Therefore, it is desirable to provide a new fuel filter assembly for a fuel delivery module in a fuel system for a vehicle that accommodates variations in filter length. It is also desirable to provide a fuel filter assembly for a fuel system of a vehicle that provides a spring function to the fuel filter without the addition of an extra or separate component. It is further desirable to provide a fuel filter assembly for a fuel delivery module that eliminates the potential for the filter element to rattle due to variations in filter length. Therefore, there is a need in the art to provide a fuel filter assembly for a fuel delivery module for a fuel system that meets these desires.

SUMMARY OF THE INVENTION

It is, therefore, one object of the present invention to provide a new fuel filter assembly for a fuel delivery module for a fuel system of a vehicle.

It is another object of the present invention to provide a fuel filter assembly for a fuel delivery module for a fuel system of a vehicle that accommodates variations in length of a filter element.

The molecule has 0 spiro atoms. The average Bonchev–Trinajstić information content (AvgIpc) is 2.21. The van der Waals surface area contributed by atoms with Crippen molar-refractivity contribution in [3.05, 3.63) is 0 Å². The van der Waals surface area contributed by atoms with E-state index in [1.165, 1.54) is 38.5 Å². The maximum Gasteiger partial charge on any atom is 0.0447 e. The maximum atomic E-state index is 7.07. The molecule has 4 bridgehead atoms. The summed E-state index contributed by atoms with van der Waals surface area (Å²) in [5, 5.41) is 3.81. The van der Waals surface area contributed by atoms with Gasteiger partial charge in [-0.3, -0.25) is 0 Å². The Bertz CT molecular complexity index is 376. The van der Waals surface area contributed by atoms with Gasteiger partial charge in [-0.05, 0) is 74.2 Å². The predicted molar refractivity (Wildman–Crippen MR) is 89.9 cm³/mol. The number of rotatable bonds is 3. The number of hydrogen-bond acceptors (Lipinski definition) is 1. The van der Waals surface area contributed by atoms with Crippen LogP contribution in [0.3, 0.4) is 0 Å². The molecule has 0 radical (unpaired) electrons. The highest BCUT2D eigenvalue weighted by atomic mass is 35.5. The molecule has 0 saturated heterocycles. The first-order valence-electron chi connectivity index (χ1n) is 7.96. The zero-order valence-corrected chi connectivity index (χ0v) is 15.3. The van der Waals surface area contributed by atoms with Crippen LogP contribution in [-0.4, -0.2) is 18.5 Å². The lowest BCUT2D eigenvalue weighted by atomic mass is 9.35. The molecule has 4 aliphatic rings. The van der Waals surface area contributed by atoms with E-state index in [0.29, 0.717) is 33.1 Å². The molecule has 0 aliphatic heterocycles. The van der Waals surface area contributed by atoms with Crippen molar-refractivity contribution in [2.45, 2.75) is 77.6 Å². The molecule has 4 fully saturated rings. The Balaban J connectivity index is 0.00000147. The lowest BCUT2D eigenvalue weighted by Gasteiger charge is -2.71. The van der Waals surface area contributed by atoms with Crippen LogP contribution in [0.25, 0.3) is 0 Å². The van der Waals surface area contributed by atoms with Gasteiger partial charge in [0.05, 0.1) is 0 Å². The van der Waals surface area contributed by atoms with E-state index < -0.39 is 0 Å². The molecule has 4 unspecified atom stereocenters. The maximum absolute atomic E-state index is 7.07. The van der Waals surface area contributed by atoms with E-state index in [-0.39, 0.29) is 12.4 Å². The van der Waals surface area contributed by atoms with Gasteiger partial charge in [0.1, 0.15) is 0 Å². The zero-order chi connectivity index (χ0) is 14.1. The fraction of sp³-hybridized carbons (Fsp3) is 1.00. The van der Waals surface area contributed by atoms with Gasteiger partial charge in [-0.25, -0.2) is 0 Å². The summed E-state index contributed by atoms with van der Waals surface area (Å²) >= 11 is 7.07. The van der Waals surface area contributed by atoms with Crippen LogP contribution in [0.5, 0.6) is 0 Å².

To achieve the foregoing objects, the present invention is a fuel filter assembly for a fuel delivery module for a fuel system of a vehicle including a filter housing adapted to be disposed in a fuel reservoir of the fuel delivery module and having a closed end and an open end. The fuel filter assembly also includes a fuel filter disposed in the filter housing and an end cap connected to the filter housing to close the open end. The fuel filter has an integral spring cooperating with the filter housing to urge the fuel filter toward the end cap.

One advantage of the present invention is that a new fuel filter assembly is provided for a fuel system of a vehicle. Another advantage of the present invention is that the fuel filter assembly integrates a plastic spring into a lower endplate for a filter element. Yet another advantage of the present invention is that the fuel filter assembly provides a spring function without the addition of an extra or separate component. Still another advantage of the present invention is that the fuel filter assembly effectively eliminates the potential for the filter element to rattle in the filter housing due to variation in length of the filter element.